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Sand paper sheets:
I know what you're thinking. Uhhhh what? Just hear me out. Put the sand paper underneath your child's worksheet or letter practice sheet, and have them do their worksheet with a pencil. This adds such a rich sensory component, promoting kinesthetic learning and more muscle memory!
Triangle shaped pencils:
Great for little hands still mastering a tripod grasp. The triangle shape encourages proper placement of the thumb, index, and middle fingers on the pencil.
Great sensory board for an introduction to letters, and there are so many ways to use them! Your kiddo can trace the letters with their finger or the utensil provided, or place beans, buttons, pom-poms, or beads in the letters.
These are a great first step in learning how to use scissors. They require a full hand pinch in order to close, and they open on their own, providing small hands with a friendly and successful introduction to scissor skills.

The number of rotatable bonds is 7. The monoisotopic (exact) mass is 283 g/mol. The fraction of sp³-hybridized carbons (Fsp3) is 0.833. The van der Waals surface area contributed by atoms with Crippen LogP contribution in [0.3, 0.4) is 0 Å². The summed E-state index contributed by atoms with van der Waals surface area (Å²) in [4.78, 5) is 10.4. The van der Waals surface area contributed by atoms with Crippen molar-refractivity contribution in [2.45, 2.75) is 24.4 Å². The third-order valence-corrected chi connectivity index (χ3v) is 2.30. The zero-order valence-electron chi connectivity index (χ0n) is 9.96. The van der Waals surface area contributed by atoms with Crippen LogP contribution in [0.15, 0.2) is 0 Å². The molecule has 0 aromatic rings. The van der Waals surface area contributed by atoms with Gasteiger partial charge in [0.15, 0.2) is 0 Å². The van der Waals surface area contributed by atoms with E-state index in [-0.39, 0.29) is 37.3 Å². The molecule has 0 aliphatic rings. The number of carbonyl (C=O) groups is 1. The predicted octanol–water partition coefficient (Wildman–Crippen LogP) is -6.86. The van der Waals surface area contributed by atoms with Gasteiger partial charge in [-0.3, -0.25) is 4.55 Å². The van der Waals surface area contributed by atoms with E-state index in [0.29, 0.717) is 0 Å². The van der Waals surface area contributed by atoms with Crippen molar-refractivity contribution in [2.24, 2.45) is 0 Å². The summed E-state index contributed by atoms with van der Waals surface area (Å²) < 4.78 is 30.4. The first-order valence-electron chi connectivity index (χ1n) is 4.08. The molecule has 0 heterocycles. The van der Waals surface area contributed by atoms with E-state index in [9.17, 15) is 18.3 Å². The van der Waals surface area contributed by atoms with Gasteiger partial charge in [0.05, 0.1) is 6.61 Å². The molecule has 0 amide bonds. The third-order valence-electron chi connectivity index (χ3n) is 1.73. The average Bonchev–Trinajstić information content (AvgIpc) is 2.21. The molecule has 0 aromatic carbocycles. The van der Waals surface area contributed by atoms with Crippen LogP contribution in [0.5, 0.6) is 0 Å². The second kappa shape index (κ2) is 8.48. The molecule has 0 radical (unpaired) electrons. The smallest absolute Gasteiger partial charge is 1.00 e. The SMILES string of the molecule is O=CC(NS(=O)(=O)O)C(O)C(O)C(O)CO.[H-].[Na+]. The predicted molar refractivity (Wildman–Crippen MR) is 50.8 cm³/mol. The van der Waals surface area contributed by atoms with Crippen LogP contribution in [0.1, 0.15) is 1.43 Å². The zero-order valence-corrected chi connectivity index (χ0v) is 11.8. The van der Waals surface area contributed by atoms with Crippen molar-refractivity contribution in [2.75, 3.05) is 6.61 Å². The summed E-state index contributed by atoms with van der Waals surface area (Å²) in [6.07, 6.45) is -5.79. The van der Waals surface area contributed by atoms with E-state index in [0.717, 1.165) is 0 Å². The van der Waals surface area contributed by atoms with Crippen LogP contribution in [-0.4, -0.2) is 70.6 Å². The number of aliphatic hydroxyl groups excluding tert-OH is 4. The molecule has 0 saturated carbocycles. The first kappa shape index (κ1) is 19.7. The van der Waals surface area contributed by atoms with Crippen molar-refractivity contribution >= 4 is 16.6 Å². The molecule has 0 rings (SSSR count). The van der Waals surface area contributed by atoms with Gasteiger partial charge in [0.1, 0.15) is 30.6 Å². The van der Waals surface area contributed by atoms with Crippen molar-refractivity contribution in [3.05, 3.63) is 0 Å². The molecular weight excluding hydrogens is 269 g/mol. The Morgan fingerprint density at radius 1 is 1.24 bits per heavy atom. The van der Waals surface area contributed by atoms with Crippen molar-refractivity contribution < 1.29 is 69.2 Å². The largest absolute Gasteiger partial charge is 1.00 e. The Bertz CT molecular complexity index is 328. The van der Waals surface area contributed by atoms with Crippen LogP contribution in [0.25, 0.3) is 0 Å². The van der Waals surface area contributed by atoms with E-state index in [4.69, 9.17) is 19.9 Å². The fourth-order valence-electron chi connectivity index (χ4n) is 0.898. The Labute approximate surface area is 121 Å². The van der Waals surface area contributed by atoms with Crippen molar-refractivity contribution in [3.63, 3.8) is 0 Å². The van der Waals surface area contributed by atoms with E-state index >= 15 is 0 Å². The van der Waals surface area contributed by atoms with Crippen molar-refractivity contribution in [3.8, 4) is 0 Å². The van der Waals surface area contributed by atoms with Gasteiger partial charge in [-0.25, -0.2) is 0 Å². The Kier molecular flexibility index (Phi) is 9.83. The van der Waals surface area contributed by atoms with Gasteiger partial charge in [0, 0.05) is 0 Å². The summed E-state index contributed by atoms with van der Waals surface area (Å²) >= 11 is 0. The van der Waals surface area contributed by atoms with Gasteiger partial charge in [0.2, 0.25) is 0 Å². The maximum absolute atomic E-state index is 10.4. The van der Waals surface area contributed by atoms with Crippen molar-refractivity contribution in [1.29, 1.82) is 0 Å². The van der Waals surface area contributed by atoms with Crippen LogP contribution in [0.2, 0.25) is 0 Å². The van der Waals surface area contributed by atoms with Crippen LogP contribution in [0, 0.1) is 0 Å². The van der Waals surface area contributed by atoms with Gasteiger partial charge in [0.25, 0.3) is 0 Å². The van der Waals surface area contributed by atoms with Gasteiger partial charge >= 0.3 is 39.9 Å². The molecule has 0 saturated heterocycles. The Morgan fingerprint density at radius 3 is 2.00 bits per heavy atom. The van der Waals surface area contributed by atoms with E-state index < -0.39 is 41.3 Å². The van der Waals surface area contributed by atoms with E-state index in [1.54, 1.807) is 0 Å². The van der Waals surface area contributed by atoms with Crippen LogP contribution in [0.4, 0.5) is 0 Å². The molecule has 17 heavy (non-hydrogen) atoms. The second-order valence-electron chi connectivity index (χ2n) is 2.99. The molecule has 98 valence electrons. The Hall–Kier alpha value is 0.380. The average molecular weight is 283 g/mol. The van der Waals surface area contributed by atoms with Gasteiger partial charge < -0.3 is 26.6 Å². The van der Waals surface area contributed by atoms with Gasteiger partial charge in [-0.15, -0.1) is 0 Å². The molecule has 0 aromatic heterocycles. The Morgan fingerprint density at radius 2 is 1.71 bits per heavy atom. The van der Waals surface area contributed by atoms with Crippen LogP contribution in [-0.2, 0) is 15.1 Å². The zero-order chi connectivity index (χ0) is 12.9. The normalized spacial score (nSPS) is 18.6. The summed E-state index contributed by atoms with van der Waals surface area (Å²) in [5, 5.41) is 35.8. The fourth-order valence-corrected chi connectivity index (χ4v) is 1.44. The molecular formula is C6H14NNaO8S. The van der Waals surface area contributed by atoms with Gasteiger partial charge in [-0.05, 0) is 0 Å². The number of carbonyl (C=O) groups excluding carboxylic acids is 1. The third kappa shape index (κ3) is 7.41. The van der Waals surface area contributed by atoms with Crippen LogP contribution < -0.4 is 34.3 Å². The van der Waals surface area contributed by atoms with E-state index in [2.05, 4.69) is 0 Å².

Such a great STEM activity for little minds learning to build, attend, and problem solve. If you don't have a set, add it to the list for the next holiday! Your kiddo will be addicted.
Putty is a great way to strengthen little hands. I like these sets because they include small manipulatives you can hide in the putty for your child to pull apart and find. Great strength and fine motor skills builder!
These tools provide a variety of hand postures and movements to build fine motor skills.
Austen's Recommended Amazon Products
For Preschool And Up
One of my favorite games to play with kids. It targets so many skills including tactile discrimination, tactile tolerance, stereognosis, and fine motor skills. Be prepared for lots of laughs!
Self-stick toss and catch game:
Such a great activity for hand-eye coordination, balance, gross motor skills. Play in different positions to promote core activation, like sitting and kneeling.
Slant board for writing:
Slant boards help position the wrist in extension, allowing for optimal finger and hand control of a writing utensil. It also helps stabilize the wrist on the writing surface, promoting distal finger movement and more precise movement of a pencil.
Using chalk is the best medium when practicing lines, shapes, and letters. Chalk provides more resistance than other writing utensils/surfaces, increasing sensory input and therefore learning and skill retention.